“My mother’s a prostitute.” Well, there’s an opening line for you! So begins 17-year-old Josie’s story set in 1950 New Orleans. This is a page-turner, a story of the southern gentility that covers over the decadent underbelly of “The Big Easy.” And a young girl’s desire to get out. There’s a murder mystery, dreams and dashed hopes, survival in tough circumstances. But this book is also about love and about family.
Josie’s family isn’t like yours or mine. Her father is unknown to her, but she fantasizes about who he might be. Her mother is well known to her, but is incapable of nurturing her, capable of great cruelty and actually betrays her time after time. Her family is Willie, the madam of the brothel where her mother works; Cokie, the driver of Willie’s car and a devoted believer in Josie; Charlie, an author and bookstore owner who has suffered an assault that has left him diminished and in need of care; Patrick, Charlie’s son, who runs the bookstore where Josie works. There are others, too, who surround this smart, worldly-wise teenager and keep watch over her, frequently without her knowledge.
The story centers on Josie’s chance meeting with Charlotte, in New Orleans to visit her cousin. Charlotte is a freshman at Smith College. She and Josie form an immediate bond that leads to Josie’s determination to go to Smith and get “out of the Easy.” She’s smart enough, sure; she’s got the grades. But her “extra-curriculars” are not exactly what are featured on most college applications. She cleans at the brothel in the mornings and works at the bookstore, where her “family” has created an apartment for her where she has lived alone since she was eleven.
Josie’s relationship with Willie is charming, if not your normal “mother”-daughter one. Take this exchange, for instance. This is the morning routine, after Josie has cleaned up after the previous night. She takes Willie her morning coffee, made just so, along with a report:
“So what do you have,” she asked.
I picked up the pail. “Well, first, this huge thing.” I pulled an enormous red shoe out of the bucket.
Willie nodded. “From Kansas City. He paid two bills to dress up in stockings and dance with the girls.”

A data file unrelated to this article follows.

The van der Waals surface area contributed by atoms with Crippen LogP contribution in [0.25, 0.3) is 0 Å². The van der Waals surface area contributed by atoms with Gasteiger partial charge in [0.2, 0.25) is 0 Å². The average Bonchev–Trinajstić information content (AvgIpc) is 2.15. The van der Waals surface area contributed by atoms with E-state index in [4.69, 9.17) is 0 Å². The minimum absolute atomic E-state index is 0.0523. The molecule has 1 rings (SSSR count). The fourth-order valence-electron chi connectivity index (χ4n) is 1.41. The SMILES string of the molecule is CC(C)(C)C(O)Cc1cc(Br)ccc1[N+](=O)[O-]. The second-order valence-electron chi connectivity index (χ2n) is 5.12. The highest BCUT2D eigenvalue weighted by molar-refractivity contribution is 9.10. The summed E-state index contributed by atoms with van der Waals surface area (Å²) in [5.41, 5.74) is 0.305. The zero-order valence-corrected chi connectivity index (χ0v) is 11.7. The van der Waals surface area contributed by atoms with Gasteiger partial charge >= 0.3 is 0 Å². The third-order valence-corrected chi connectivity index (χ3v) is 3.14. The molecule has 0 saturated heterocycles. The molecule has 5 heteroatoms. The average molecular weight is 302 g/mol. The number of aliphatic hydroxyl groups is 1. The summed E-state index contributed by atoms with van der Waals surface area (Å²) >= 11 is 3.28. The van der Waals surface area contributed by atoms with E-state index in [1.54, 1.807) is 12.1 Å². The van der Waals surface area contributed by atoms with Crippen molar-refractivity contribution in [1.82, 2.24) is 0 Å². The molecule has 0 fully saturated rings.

“And he left a shoe?” I asked.
“No the other one’s under the settee in the parlor. I keep them up in the attic for guys like him. Wipe them off and put them back up there. What else?”
I pulled a twenty dollar bill out of the pail. “In Dora’s toilet tank.”
Willie rolled her eyes.
I produced a silver cigarette lighter from the pail. “On Sweety’s bedside table.”
“Well done. It belongs to an Uptown attorney. What a horse’s ass. Thinks he’s so smart. Doesn’t know the difference between piss and perfume. I’ll have fun returning that to him. Maybe I’ll drop by his house at dinnertime.”
“And this,” I said. “I found it in the upstairs hallway.” I help up a bullet.
Willie put out her hand.
“Did you have one of the bankers here last night?” I asked.
“This isn’t from a banker’s gun,” said Willie. “It’s for a .38.”
“How do you know?”
Willie reached under her pillow and pulled out a gun. With a flick of her wrist she opened the cylinder, slid the bullet in the chamber, and snapped the cylinder back in place. “That’s how I know.”
Willie can be gruff, but she’s very well aware of the gem that Josie is and, as we learn, will do almost anything to protect her.
Josie’s growing desires to be admitted to Smith, to somehow find the money to pay the tuition, room and board, and to avoid Cincinnati, her mother’s murderous boyfriend, consume her and drive the plot. And a compelling plot it is.
I’m not the only member of the book club who couldn’t put this book down. We’ll be reading more of Ruta Sepetys in coming months!
— Jeanie Smith